By: Kim Cameron-Smith
I recently became the mom of a teen. My oldest son is 13. I’m excited about these coming teen years, as I witness my darling boy maturing, growing closer to God, and finding his calling in life.
I’ve read about parents who dread the teen years. They see years of pain ahead. Fighting. Rejection. Disrespect. I read one mom’s account of her son’s teen years and it really caught my attention. He was a sweet kid until he was 14, then he became withdrawn and gloomy, offering only grunts to basic questions. She said that by 18 he was himself again. Is this sort of withdrawal and rudeness inevitable? I hope not.
Dr. Gregory Popcak writes in his Catholic attachment parenting book, Parenting with Grace, that the primary goals for our children during their teen years are:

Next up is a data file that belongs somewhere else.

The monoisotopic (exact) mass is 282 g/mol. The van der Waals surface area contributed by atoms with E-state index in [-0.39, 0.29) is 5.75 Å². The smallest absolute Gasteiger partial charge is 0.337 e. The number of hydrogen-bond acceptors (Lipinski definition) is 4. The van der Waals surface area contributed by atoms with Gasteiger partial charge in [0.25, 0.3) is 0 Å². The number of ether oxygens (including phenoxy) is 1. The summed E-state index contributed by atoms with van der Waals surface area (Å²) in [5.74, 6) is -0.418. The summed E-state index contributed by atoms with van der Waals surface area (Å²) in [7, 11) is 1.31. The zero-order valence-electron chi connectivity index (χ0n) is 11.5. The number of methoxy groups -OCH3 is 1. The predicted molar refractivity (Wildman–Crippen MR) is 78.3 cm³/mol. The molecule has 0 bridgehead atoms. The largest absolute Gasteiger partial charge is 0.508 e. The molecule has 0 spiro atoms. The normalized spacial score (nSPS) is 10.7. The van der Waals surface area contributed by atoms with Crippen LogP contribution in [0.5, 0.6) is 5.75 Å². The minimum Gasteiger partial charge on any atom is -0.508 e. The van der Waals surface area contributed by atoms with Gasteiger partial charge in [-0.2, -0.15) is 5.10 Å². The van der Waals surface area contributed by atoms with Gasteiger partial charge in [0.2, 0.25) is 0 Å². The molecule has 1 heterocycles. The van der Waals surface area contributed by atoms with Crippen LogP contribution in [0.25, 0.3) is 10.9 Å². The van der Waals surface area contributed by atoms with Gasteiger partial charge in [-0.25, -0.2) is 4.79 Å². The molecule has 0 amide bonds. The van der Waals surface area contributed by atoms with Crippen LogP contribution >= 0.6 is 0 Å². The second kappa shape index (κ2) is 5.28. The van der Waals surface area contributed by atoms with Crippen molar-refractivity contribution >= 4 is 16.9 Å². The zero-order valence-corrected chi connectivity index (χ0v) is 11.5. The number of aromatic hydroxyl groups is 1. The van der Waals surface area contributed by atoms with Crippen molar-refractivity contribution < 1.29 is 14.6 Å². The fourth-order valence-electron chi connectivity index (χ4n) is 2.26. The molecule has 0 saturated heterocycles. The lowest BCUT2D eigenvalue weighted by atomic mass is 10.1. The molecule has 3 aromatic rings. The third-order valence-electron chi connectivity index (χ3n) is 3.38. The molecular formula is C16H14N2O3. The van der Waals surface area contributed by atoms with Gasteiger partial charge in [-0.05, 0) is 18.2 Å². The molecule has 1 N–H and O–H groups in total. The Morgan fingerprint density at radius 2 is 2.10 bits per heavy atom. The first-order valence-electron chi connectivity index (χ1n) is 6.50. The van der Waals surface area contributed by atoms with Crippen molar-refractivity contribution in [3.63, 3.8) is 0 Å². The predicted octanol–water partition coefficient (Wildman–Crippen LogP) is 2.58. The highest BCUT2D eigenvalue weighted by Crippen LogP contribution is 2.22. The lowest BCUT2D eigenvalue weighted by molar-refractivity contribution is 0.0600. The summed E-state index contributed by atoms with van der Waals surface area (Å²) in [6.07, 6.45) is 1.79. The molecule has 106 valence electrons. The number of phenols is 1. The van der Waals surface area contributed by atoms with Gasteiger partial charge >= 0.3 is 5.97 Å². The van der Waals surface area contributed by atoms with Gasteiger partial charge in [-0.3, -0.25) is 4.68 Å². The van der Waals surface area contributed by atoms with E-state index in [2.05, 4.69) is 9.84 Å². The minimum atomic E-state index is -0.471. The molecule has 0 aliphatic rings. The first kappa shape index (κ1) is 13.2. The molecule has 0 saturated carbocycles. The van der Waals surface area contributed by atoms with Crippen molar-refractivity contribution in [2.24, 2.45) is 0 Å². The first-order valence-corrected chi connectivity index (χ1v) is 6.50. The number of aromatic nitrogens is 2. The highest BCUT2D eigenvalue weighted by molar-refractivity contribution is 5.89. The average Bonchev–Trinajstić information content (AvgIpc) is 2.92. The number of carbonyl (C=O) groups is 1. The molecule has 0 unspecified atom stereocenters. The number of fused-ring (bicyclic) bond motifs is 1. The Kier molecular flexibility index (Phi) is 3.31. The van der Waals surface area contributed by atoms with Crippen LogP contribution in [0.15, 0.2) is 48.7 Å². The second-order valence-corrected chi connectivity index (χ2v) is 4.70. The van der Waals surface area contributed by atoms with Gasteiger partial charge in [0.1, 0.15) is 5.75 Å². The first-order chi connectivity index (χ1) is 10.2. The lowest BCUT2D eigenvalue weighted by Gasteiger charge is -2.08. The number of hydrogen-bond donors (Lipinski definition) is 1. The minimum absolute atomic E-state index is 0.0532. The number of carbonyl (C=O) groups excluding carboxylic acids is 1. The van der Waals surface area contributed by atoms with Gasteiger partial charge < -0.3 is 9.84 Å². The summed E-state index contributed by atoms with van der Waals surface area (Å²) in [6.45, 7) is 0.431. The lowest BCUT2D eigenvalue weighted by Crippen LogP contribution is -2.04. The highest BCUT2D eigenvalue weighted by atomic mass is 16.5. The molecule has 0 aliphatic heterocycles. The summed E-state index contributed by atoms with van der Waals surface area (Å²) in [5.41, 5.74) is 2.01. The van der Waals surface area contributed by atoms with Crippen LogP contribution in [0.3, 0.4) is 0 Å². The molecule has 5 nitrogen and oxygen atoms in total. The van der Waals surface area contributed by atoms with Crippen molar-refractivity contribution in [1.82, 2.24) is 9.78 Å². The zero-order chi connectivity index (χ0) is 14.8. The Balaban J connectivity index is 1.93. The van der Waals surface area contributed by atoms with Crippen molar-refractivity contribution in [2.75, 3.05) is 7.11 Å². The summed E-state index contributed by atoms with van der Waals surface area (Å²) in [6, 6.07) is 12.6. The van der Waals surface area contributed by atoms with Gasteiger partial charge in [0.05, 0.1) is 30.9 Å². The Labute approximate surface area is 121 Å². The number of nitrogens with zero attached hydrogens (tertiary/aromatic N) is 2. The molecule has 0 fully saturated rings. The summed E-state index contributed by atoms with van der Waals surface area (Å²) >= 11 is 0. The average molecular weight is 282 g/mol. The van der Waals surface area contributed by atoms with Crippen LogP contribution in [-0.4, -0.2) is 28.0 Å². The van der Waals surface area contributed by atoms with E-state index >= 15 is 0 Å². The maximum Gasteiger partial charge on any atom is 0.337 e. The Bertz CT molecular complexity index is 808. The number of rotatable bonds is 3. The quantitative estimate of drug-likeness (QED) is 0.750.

- The search for identity,
- Developing a respectful separation from mom and dad,
- Fostering their own spirituality, and
- Dealing with sexual issues.
We need to ensure our teens have both the guidance and the freedom they need explore these goals and to respond to God’s unique call for their lives.
There’s a necessary tension in parenting the teen. We need to let go, but still hold on just enough to ensure the teen is more attached to us (his parents) than to his peers. In his groundbreaking book Hold On to Your Kids, Dr. Gordon Neufeld explores the danger of believing our culture’s message that it’s normal for a teen to become primarily identified with his peers, to find his identity and values in his peer culture. The teen’s parents must remain the go-to people for his sense of meaning even while he’s spreading his wings and defining himself apart from his parents.
Credit to Kim Cameron-Smith of Catholic Attachment Parenting Corner.